The Small Business Subcommittee on Healthcare and Technology, under the chairmanship of Rep. Renee Ellmers (R-NC), today held a hearing on the Medicare competitive bidding program for durable medical equipment, and its impact on small suppliers.
For years, Medicare's benefit for durable medical equipment, prosthetics, orthotics and supplies (DMEPOS) has been plagued by a fee schedule with high error rates and above-market costs for the Medicare program, beneficiaries and taxpayers. In response, in 2003, Congress established a competitive bidding program designed to provide greater value while ensuring beneficiary access to supplies and satisfaction with them. Although CMS recently reported that 51% of winning DMEPOS suppliers were small businesses, some small suppliers believe the program favors large companies and they are at a disadvantage. Today's hearing examined the bidding processes and whether it favors large companies over small suppliers.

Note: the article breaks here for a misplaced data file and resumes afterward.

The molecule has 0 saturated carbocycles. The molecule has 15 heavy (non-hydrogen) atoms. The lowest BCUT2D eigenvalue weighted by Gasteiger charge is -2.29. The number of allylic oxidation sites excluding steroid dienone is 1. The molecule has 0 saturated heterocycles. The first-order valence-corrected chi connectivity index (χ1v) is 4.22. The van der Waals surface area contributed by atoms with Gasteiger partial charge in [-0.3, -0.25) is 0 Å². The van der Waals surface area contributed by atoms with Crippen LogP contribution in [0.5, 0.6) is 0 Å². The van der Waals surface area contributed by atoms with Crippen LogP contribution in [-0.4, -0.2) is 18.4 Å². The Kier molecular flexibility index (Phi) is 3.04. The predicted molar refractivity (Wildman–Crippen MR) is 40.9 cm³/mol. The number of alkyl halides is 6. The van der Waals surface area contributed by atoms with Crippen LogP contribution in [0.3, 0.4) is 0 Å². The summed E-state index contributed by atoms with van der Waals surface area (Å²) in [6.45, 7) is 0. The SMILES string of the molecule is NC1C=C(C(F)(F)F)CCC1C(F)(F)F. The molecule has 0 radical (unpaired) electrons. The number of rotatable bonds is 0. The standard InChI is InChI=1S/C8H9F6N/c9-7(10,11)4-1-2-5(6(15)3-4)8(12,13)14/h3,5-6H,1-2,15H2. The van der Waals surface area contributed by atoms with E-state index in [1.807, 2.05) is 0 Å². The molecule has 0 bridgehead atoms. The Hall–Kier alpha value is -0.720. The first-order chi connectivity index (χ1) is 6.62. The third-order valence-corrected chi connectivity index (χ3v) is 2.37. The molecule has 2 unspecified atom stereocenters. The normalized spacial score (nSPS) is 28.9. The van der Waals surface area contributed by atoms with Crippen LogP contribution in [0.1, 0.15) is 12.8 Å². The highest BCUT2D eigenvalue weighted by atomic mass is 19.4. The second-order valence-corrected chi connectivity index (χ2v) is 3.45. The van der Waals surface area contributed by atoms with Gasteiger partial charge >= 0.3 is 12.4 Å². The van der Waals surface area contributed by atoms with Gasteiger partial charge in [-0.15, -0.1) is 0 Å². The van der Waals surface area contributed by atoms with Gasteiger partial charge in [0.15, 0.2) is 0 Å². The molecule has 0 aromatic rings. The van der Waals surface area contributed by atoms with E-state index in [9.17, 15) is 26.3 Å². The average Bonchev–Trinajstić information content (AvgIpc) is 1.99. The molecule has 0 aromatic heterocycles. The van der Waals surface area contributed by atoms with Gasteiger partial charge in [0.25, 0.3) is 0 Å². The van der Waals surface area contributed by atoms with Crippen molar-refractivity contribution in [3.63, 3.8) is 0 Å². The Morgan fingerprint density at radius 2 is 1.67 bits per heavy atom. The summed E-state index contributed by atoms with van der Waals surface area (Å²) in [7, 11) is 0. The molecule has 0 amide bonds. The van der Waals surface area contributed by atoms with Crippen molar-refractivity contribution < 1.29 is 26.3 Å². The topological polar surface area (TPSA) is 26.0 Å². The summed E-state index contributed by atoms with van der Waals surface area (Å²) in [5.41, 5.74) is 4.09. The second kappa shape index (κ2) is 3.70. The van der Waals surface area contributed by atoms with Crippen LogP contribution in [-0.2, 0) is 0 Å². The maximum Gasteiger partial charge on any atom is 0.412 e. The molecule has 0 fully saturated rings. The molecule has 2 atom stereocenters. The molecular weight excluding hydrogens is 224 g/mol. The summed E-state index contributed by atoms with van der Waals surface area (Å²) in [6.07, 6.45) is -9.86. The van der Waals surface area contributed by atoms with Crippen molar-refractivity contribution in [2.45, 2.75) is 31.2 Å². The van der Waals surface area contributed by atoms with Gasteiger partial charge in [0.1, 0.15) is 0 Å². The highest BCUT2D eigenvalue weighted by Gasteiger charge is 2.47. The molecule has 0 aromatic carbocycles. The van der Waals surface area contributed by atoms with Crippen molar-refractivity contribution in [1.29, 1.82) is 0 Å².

"Today's hearing provided a valuable opportunity to discuss the Medicare durable medical equipment competitive bidding program and its impact on patients and small business suppliers," said Chairwoman Ellmers. "As the program begins to expand beyond 9 to 100 Metropolitan Statistical Areas in the next few years, it is important that Congress oversees its development to ensure that prices are competitive, small suppliers have the opportunity to compete fairly, and taxpayer money is used wisely. The efficient operation of this program is vitally important because numerous patients rely on medical equipment and many of the suppliers are small businesses that are important to our economic recovery. This hearing began the process -- but going forward we must seek to ensure that this program protects patient access to the vital products and care they need. While I strongly believe in the competitive forces of the private market, the process by which the competition is conducted must be fair -- and truly competitive."